The Galápagos Islands (official name: Archipiélago de Colón, other Spanish name: Las Islas Galápagos, part of the Republic of Ecuador, are an archipelago of volcanic islands distributed on either side of the equator in the Pacific Ocean surrounding the centre of the Western Hemisphere, 906 km (563 mi) west of continental Ecuador. The islands are known for their large number of endemic species and were studied by Charles Darwin during the second voyage of HMS Beagle. His observations and collections contributed to the inception of Darwin’s theory of evolution by means of natural selection.
The Galápagos Islands and their surrounding waters form the Galápagos Province of Ecuador, the Galápagos National Park, and the Galápagos Marine Reserve. The principal language on the islands is Spanish. The islands have a population of slightly over 25,000.
The first recorded visit to the islands happened by chance in 1535, when Fray Tomás de Berlanga, the Bishop of Panamá, was surprised with this undiscovered land during a voyage to Peru to arbitrate in a dispute between Francisco Pizarro and Diego de Almagro.De Berlanga eventually returned to the Spanish Empire and described the conditions of the islands and the animals that inhabited them. The group of islands was shown and named in Abraham Ortelius‘s atlas published in 1570. The first crude map of the islands was made in 1684 by the buccaneer Ambrose Cowley, who named the individual islands after some of his fellow pirates or after British royalty and noblemen. These names were used in the authoritative navigation charts of the islands prepared during the Beagle survey under captain Robert FitzRoy, and in Darwin’s popular book The Voyage of the Beagle. The new Republic of Ecuador took the islands from Spanish ownership in 1832, and subsequently gave them official Spanish names. The older names remained in use in English-language publications, including Herman Melville‘s The Encantadas of 1854.
Volcanism has been continuous on the Galápagos Islands for at least 20 myr, and perhaps even longer. The mantle plume beneath the east-ward moving Nazca Plate (51 km/myr) has given rise to a 3-kilometre-thick platform under the island chain and seamounts. Besides the Galápagos Archipelago, other key tectonic features in the region include the Northern Galápagos Volcanic Province between the archipelago and the Galápagos Spreading Center (GSC) 200 km to the north at the boundary of the Nazca Plate and the Cocos Plate. This spreading center truncates into the East Pacific Rise on the west and is bounded by the Cocos Ridge and Carnegie Ridge in the east. Furthermore, the Galápagos Hotspot is at the northern boundary of the Pacific Large Low Shear Velocity Province while the Easter Hotspot is on the southern boundary.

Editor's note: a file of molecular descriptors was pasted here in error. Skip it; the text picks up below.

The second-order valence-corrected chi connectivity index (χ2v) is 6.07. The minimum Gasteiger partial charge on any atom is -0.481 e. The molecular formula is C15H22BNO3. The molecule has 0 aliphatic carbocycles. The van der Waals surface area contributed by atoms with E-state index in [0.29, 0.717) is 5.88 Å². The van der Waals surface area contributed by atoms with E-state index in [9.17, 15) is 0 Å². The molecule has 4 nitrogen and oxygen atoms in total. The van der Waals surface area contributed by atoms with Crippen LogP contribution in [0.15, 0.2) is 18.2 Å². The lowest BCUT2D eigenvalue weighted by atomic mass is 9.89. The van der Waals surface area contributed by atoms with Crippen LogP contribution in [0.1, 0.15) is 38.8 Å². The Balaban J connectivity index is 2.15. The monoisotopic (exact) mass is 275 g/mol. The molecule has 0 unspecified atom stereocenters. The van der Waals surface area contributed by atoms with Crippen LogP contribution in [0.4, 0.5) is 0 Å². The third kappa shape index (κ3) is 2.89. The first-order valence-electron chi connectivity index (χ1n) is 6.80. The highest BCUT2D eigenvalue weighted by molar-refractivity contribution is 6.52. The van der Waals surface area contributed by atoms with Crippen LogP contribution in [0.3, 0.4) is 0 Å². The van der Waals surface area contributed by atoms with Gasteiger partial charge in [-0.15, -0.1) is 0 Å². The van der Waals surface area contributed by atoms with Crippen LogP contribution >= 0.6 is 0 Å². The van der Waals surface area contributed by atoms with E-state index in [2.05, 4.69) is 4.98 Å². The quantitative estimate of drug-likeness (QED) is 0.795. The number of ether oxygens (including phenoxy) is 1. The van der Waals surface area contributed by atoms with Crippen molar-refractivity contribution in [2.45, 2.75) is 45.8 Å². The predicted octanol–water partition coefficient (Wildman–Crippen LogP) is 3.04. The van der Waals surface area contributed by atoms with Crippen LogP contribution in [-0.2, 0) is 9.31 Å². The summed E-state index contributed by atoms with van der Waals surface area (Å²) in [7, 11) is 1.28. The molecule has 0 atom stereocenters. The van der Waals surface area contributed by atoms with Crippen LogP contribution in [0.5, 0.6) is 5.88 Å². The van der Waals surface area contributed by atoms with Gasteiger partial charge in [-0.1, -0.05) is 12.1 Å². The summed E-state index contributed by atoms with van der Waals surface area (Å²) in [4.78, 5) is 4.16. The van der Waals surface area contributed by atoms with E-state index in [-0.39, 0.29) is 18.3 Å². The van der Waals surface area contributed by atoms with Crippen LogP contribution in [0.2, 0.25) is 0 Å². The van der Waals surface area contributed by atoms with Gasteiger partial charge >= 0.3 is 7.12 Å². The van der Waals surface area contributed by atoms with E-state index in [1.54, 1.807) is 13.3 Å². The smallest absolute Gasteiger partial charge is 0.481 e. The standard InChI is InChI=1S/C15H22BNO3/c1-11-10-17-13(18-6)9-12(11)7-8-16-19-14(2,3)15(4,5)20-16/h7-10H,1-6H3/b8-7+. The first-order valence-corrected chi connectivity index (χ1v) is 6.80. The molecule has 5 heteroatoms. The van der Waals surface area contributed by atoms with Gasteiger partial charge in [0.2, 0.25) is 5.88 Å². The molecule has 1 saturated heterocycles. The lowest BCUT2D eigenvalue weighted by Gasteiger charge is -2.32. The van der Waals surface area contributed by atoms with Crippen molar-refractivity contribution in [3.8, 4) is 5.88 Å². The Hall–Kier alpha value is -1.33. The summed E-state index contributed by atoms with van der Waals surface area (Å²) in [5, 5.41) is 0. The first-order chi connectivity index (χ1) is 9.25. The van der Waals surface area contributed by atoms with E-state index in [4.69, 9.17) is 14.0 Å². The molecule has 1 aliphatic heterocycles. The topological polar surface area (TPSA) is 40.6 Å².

The Galápagos Archipelago is characterized by numerous contemporaneous volcanoes, some with plume magma sources, others from the asthenosphere, possibly due to the young and thin oceanic crust. The GSC caused structural weaknesses in this thin lithosphereleading to eruptions forming the Galápagos Platform. Fernandina and Isabela in particular are aligned along these weaknesses. Lacking a well-defined rift zone, the islands have a high rate of inflation prior to eruption. Sierra Negra on Isabela Island experienced a 240 cm uplift between 1992 and 1998, most recent eruption in 2005, while Fernandina on Fernandina Island indicated an uplift of 90 cm, most recent eruption in 2009. Alcedo on Isabela Island had an uplift of greater than 90 cm, most recent eruption in 1993. Additional characteristics of the Galápagos Archipelago are closer volcano spacing, smaller volcano sizes, and larger calderas. For instance, Isabela Island includes 6 major volcanoes, Ecuador, Wolf, Darwin, Alcedo, Sierra Negraa and Cerro Azul, with most recent eruptions ranging from 1813 to 2008. The neighboring islands of Santiago and Fernandina last erupted in 1906 and 2009, respectively. Overall, the 9 active volcanoes in the archipelago have erupted 24 times between 1961 and 2011. The shape of these volcanoes is that of an “overturned soup bowl” as opposed to the “overturned saucer plate” of the Hawaiian Islands. The Galápagos’s shape is due to the pattern of radial and circumferential fissure, radial on the flanks, but circumferential near the caldera summits. It is the circumferential fissures which give rise to stacks of short lava flows.
The volcanoes at the west end of the archipelago are in general, taller, younger, have well developed calderas, and are mostly composed of tholeiitic basalt, while those on the east are shorter, older, lack calderas, and have a more diverse composition. The ages of the islands, from west to east are 0.05 Ma for Fernandina, 0.65 Ma for Isabela, 1.10 Ma for Santiago, 1.7 Ma for Santa Cruz, 2.90 Ma for Santa Fe, and 3.2 Ma for San Cristobal. The calderas on Sierra Negra and Alcedo have active fault systems. The Sierra Negra fault is associated with a sill 2 km below the caldera. The caldera on Fernandina experienced the largest basaltic volcano collapse in history, with the 1968 phreatomagmatic eruption. Fernandina has also been the most active volcano since 1790, with recent eruptions in 1991, 1995, 2005, and 2009, and the entire surface has been covered in numerous flows since 4.3 Ka. The western volcanoes have numerous tuff cones.